Another D.C. Error That Could Needlessly Drive Up Housing Costs
Potential home buyers who feel rocked by recent proposed changes to tax deductions for mortgage interest payments and state and property taxes ain’t seen nothin’ yet. They may not realize it, but they are also being hit by another decision in Washington, D.C. By imposing new duties on softwood lumber from Canada, the Commerce Department has significantly added to the cost average American families must pay to buy a home. And the steepest price would be paid by those least able to afford it.
The amount of the tariff itself, set Thursday at between 20.8 per cent and 22.1 per cent depending on the lumber company, represents only one of the ways the move would drive up the price of an affordable home. Costs have already gone up since November, based on concerns that the Trump Administration would pull out of the North American Free Trade Agreement. The benchmark random-length lumber futures contract jumped last month to $440 per thousand square feet, its highest level in four-and-a-half years. In 2016, there was a significant deficit between the volume of lumber produced by U.S. industry and volume the construction market consumed, demonstrating a need for imports.
Based on a typical requirement of 20,000 square feet of lumber for a new home, the price increase in the past year has added $2,000 to the cost of construction, about 1 percent of the median price of a home, according to Matthew Pointon, a property economist at Capital Economics. But the actual cost of the tariff is only a small part of the likely price impact of the softwood tariff. Already encountering labor and land shortages, builders would face additional pressures to protect their profit margins by shifting production from small, low-cost homes – already in short supply in many large cities – to more expensive housing, Capital says. That will drive down overall construction costs, while prices are held up by a strong economy – creating a pincer that would keep many first-time buyers trapped in rental housing.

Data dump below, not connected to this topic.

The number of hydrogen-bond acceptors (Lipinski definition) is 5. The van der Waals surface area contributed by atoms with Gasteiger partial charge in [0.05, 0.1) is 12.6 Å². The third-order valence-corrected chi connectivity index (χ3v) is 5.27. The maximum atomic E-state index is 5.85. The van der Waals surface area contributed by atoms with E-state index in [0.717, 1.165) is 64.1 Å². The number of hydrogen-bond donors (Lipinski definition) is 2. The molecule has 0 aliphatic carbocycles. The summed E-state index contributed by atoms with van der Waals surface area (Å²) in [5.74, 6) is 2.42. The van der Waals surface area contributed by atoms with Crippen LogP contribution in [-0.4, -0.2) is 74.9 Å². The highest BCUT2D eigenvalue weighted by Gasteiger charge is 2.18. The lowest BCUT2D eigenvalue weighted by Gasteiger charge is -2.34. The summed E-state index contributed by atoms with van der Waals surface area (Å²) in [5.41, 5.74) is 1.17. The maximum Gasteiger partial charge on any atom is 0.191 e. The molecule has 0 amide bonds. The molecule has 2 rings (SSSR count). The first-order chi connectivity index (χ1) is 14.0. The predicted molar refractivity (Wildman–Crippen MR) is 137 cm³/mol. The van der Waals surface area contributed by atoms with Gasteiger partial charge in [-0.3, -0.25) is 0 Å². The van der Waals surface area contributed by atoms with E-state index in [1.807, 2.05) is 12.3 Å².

The Commerce Department is imposing punitive tariffs because it alleges that softwood lumber from Canada is underpriced. Unlike in the United States, the forest lands the industry uses in Canada are owned by the Canadian provinces, which charge a stumpage fee to softwood companies. The U.S. lumber industry alleges the price is set artificially low, constituting a subsidy.
But if the price is a subsidy, doesn’t that just mean Canadian provinces are subsidizing U.S. homebuyers? If they are willing to make it easier for American families to own their first home, why is Washington complaining? If the sandwich shop down the street offered to sell you lunch for less than it costs them to prepare, would you complain?
The duties set last Thursday, which will be permanent if no trade deal is reached to supersede them or they are not overturned on appeal, are lower than the preliminary tariffs issued in January, which were as high as 31 per cent in total. But when taken in tandem with the pressures they would create on builders to focus on bigger houses, the impact could be significant on those seeking to own affordable homes.
In imposing the tariff, the Commerce Department is seeking to protect the jobs of a few in the U.S. softwood lumber industry. But it is doing so at the cost to far more Americans who wish to buy a home.
As is often the case, the decision-makers are forgetting that we don’t live to work, we work to live. It does Americans little good to cling to a few jobs, at the cost of many being denied a home of their own.